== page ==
Interview - April 2003
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EMAIL INTERVIEW Cam Rogers & Ken Sinclair

Cam Rogers, Manager
Sales Channel & Business Development
RLE Technologies

Cam Rogers is currently the Sales Channel and Business Development Manager at RLE Technologies. Cam has extensive experience in marketing and selling various types of facilities technology, including leak detection as well as communications and site monitoring solutions.

Water Leak Detection

Sinclair:  How prevalent is water-induced damage?

Rogers:  Water is more of a problem than most people think. Water ranks as the second leading cause of business outages, accounting for 27% of the causes.

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Sinclair:  What is the compelling benefit for water leak detection?

Rogers:  Water leak detection technology provides insurance against water damage. Most companies invest in multi-million dollar machinery, which stores mission-critical information. Companies used to react to water damage but are starting to be proactive because of the availability of various cost effective water leak detection solutions. Previously, there was no adequate technology to cost-effectively, reliably, and comprehensively protect against water damage. Recently however, new technologies such as intelligent cable sensors have emerged to provide inexpensive, flexible alternative to water protection.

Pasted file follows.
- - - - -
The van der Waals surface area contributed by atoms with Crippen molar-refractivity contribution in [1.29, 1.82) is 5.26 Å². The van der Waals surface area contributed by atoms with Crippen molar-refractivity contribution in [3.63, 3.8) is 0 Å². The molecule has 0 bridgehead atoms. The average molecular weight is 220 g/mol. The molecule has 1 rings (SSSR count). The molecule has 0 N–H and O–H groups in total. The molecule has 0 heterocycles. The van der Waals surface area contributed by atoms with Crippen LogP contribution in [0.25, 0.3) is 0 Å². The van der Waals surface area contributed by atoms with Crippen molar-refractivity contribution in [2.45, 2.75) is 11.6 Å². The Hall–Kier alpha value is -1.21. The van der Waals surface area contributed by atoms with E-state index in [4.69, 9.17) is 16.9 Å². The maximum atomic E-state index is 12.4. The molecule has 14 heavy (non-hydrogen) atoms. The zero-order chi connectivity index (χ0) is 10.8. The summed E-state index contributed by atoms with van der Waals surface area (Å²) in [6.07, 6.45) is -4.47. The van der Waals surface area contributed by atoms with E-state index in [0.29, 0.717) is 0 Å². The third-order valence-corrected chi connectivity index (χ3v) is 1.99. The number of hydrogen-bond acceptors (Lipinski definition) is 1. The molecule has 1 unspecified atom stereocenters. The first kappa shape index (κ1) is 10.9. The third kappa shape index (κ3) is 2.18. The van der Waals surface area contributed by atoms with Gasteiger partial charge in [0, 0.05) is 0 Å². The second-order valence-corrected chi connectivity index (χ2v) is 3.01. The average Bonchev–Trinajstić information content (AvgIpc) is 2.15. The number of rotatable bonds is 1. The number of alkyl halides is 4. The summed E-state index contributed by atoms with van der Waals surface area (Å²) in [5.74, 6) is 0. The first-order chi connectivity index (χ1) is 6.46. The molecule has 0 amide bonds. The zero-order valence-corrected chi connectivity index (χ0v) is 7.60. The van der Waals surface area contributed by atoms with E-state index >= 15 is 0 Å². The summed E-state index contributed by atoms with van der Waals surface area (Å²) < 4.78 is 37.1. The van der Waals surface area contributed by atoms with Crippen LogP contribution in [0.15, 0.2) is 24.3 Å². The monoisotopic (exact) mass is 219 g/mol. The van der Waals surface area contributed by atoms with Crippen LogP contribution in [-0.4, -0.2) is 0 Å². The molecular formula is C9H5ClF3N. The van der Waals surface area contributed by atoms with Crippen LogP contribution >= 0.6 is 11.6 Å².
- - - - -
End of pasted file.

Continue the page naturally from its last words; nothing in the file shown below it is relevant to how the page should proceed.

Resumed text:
Sinclair:  Where are water leak detection solutions being deployed?

Rogers:  Water leak detection solutions are traditionally found in raised floors in multi-million dollar data centers. Increasingly, they are being deployed in air conditioning units, cold-water chillers, water supply and return lines, clogged drains, damaged skylights or windows, construction errors, or even condensation drips. Customers install them anywhere mission-critical equipment is being maintained, including clean rooms, utility corridors, laboratories, telecommunication facilities, storage areas, elevator shafts, water-cooled equipment, and many more.

Sinclair:  How reliable is the use of cable sensor for water leak detection?

Rogers:  The perception is that water cable sensors are not very reliable because of the high rates of false alarms. This may be true for older cable technology, made of conductive polymer, which is a lot less reliable. Pressure exerted on the cable or the cable coming in contact with metallic surfaces such as metal rods or grounding planes can create a short-circuit. The reality is that there are new non-conductive polymer which are much more reliable and suffer none of these problems.

Sinclair:  How easy is it to deploy an intelligent water cable sensor?

Rogers:  Intelligent water cable sensors are very easy to install and does not require special skills. Simply run it on the floor or tie it to water pipes. Its ease of installation is ideal for both retrofits as well as new builds. Some cables come with ready-made connectors that provide flexibility in the length adjustments.

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